We didn’t see this coming: the shutting down of Facebook’s automatic facial recognition system will delete data associated with a billion users.

What the Meta?! Facebook shuts down its Automatic Facial Recognition System

In a surprise move, Meta, the parent company of Facebook, has announced that it is shutting down the automatic facial recognition system on Facebook, and what is even more surprising is that the reasons given stem from a concern about what is right and wrong.

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Miracles still happen. Because that has never been a concern for Facebook, which has spearheaded the concept of pushing the boundaries of what is possible without a concern for whether it should be done at all.

Facebook has had to fight some big legal battles over its face recognition technology and user privacy concerns. This is likely a key factor behind this decision.

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The company now joins a growing list of US corporations who have chosen to exercise some form of caution with the deployment of face recognition technology. Others include: Microsoft, Amazon, and IBM, all of which stopped selling their face tagging systems to law enforcement.

Facebook Automatic Facial Recognition

What does this shutdown involve? Here are key points from Facebooks’s press release [1]:

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We’re shutting down the Face Recognition system on Facebook. People who’ve opted in will no longer be automatically recognized in photos and videos and we will delete more than a billion people’s individual facial recognition templates.

This change will also impact Automatic Alt Text (AAT), which creates image descriptions for blind and visually-impaired people. After this change, AAT descriptions will no longer include the names of people recognized in photos but will function normally otherwise. 

We need to weigh the positive use cases for facial recognition against growing societal concerns, especially as regulators have yet to provide clear rules.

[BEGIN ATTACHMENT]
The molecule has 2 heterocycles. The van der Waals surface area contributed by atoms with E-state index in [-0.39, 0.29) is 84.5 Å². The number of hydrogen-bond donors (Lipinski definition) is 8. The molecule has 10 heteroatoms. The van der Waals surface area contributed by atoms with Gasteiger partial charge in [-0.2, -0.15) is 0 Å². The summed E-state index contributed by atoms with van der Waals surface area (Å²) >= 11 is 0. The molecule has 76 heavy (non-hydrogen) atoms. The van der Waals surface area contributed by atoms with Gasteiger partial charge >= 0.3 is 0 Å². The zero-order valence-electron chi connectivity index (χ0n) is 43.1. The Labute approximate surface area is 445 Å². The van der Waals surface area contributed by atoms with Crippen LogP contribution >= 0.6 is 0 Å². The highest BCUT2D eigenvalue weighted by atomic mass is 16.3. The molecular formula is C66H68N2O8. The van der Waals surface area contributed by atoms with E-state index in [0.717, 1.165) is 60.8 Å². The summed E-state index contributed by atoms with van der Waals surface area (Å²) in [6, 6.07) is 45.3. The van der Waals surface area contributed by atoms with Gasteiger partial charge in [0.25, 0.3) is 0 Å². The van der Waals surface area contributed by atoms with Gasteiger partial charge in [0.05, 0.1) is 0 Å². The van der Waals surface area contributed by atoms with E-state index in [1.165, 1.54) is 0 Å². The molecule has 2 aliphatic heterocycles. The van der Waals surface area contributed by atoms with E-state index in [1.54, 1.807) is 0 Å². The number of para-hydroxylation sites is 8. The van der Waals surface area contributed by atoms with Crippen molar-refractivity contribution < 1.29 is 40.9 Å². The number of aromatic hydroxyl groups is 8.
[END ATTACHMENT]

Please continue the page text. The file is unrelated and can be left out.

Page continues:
Meta says that more than one third of Facebook’s daily active users have automatic Facial Recognition setting enabled. The shutdown of this system means that the data associated with more than a billion users will be deleted.

How does this impact those users? In the following ways:

  • Facebook’s technology will no longer automatically recognize if people’s faces appear in Memories, photos or videos.
  • People will no longer be able to turn on face recognition for suggested tagging or see a suggested tag with their name in photos and videos they may appear in. Facebook will still encourage people to tag posts manually, to help them and their friends know who is in a photo or video. 
  • This change will also impact Automatic Alt Text (AAT), a technology used to create image descriptions for people who are blind or visually impaired. AAT currently identifies people in about 4% of photos. After the change, AAT will still be able to recognize how many people are in a photo, but will no longer attempt to identify who each person is using facial recognition. Otherwise, AAT will continue to function normally.
  • If you have opted into Facebook’s automatic Facial Recognition setting, the template used to identify you will be deleted in the coming weeks. If you have the face recognition setting turned off, there is no template to delete and there will be no change. 

All of these changes will happen in the next few weeks, says Meta. The company says that the long-term role of automatic facial recognition systems “in society needs to be debated in the open, and among those who will be most impacted by it”.

This sentiment is a welcome one. The bigger question is, Is this the beginning of a new, more open company than we have seen in the last decade? Will this attitude reflect across the company’s products going forward?

It was just five days ago that the umbrella company changed its name from Facebook to Meta. If you have been wondering about the the renaming, the company is now called Meta, while apps, Facebook, Messenger, Instagram, and WhatsApp continue to bear their respective names.

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References

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Founder of MobilityArena. Yomi's journey in mobile started in 2001. Besides obsessing over mobile phones, he also started creating WAP sites (early mobile-friendly websites created with WML). He began writing about phones in 2004 and has been at it since then. He has owned over 200 devices, from Symbian, Palm, PocketPC/Windows Mobile, BlackBerry/BB10, webOS, Windows Phone, Firefox, Ubuntu Touch, to Android, iOS, and KaiOS operating systems.

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